Officers missed “multiple” opportunities to give him medical attention and once inside the van, Gray should’ve been buckled into a seat belt. The department’s acknowledgement Friday came at a news conference after a week of intense scrutiny and near-daily demonstrations over what protesters say is police mistreatment of blacks in Baltimore and throughout the country. A fierce national debate has been stoked by the deaths of unarmed black men in Ferguson, Missouri, and New York City.
Gray was taken into custody April 12 and at some point — either during his arrest or inside the van — he suffered a mysterious spinal injury. Authorities have not explained how or when it occurred. Six officers have been suspended with pay.
Commissioner Anthony Batts said it was possible Gray was injured before the van ride, but also possible he suffered in a “rough ride” — where officers hit the brakes and take sharp turns to injure suspects in the back of vans.
Gray was arrested after he made eye contact with officers and ran away, police said. Officers held him down, handcuffed him and loaded him into a police van. While inside, he became irate and leg cuffs were put on him, police have said.
Gray was not buckled in, a violation of the police department’s policy.
Gray asked for medical help several times, and after a 30-minute ride that included three stops, paramedics were called.
“We know he was not buckled in the transportation wagon as he should have been. There’s no excuse for that, period,” Batts said. “We know our police employees failed to give him medical attention in a timely manner multiple times.”
Deputy police commissioner Kevin Davis said Friday that Gray should have received medical attention at the spot of his arrest. Bystander video shows Gray screaming as officers carried him to the van, his legs appearing limp.
Batts said the investigation is being refined and the picture is getting “sharper and sharper.” He did not elaborate.
As for some calls for his resignation, he said: “That’s not going to happen.”
Protesters promised their biggest march Saturday, when they would try to “shut down” the city.
The president of a black lawyers’ group predicted thousands of people would turn out, when good weather is forecast and the Baltimore Orioles host the Boston Red Sox.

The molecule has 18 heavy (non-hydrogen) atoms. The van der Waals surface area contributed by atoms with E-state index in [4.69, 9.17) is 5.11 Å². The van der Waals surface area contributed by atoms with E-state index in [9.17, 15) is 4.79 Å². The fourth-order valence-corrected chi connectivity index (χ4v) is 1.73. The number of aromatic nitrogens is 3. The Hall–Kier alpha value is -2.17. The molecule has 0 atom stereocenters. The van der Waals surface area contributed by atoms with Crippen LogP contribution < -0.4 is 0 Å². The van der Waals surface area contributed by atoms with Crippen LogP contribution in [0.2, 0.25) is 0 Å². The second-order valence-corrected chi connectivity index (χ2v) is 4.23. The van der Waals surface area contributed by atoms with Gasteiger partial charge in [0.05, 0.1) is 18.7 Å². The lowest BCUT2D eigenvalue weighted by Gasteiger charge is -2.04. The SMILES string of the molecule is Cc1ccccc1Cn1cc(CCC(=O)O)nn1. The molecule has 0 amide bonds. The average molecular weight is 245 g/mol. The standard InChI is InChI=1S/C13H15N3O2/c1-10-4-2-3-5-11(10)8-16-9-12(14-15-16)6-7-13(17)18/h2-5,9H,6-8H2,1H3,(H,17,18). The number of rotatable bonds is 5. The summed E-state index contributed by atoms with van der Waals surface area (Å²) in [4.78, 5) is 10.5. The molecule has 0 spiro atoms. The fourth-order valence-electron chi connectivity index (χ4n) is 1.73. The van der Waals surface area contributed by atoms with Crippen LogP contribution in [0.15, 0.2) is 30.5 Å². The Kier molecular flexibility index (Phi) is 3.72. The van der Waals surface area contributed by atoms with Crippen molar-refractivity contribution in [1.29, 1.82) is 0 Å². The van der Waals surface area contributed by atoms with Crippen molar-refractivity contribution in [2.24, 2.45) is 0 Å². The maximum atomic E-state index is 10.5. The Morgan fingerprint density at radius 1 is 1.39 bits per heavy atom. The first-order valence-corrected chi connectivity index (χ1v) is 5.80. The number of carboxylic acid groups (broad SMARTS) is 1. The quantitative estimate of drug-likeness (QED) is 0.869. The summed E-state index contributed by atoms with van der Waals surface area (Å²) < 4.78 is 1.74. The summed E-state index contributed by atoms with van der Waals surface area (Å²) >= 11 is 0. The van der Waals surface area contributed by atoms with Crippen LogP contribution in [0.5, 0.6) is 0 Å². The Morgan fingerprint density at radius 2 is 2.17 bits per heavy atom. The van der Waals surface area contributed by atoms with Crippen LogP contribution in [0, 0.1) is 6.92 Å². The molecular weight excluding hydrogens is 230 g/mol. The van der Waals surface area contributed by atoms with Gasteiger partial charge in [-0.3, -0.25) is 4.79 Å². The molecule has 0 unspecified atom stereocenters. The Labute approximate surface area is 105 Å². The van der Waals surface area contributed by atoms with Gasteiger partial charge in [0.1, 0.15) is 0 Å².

“Things will change on Saturday, and the struggle will be amplified,” said Malik Shabazz of Black Lawyers for Justice.
Shabazz rejected the notion that he was an outside agitator who would stir up trouble.
The mayor thanked protesters for being peaceful so far and urged calm.
“I will not deny that here in Baltimore we have had a very long and complicated history on issues such as these,” Mayor Stephanie Rawlings-Blake said. “But it’s important to remember that we have an equally long history of peaceful and legal protest.”
She expects the results of the investigation to be turned over to prosecutors in a week, and they will decide whether any criminal charges will be filed. There is no timetable for when that will. Police said prosecutors will likely ask them to do more investigating.
Asked if Gray’s possible “rough ride” is a one-off, the mayor said: “It’s clearly not a one-off.”
“The reason we have the policy around seat belts in the police vans is because of an incident that happened previously,” she said, referring to Dondi Johnson. He died of a fractured spine in 2005 after he was arrested for urinating in public and transported without a seat belt, with his hands cuffed behind his back.
The leader of a group of local ministers called on Batts to resign immediately.
“It seems that no one in the police department can explain what happened,” said the Rev. Alvin Gwynn Sr., president of the Interdenominational Ministerial Alliance of Baltimore.
He said the police department is “in disarray” and Batts has shown a “lack of viable leadership capabilities.”
The mayor appeared to back the police commissioner at her own news conference, and Batts defended his record, saying he was brought on in 2012 to reform the department. Since then, he has fired 50 employees and reduced the number of officer-involved shootings and excessive force complaints.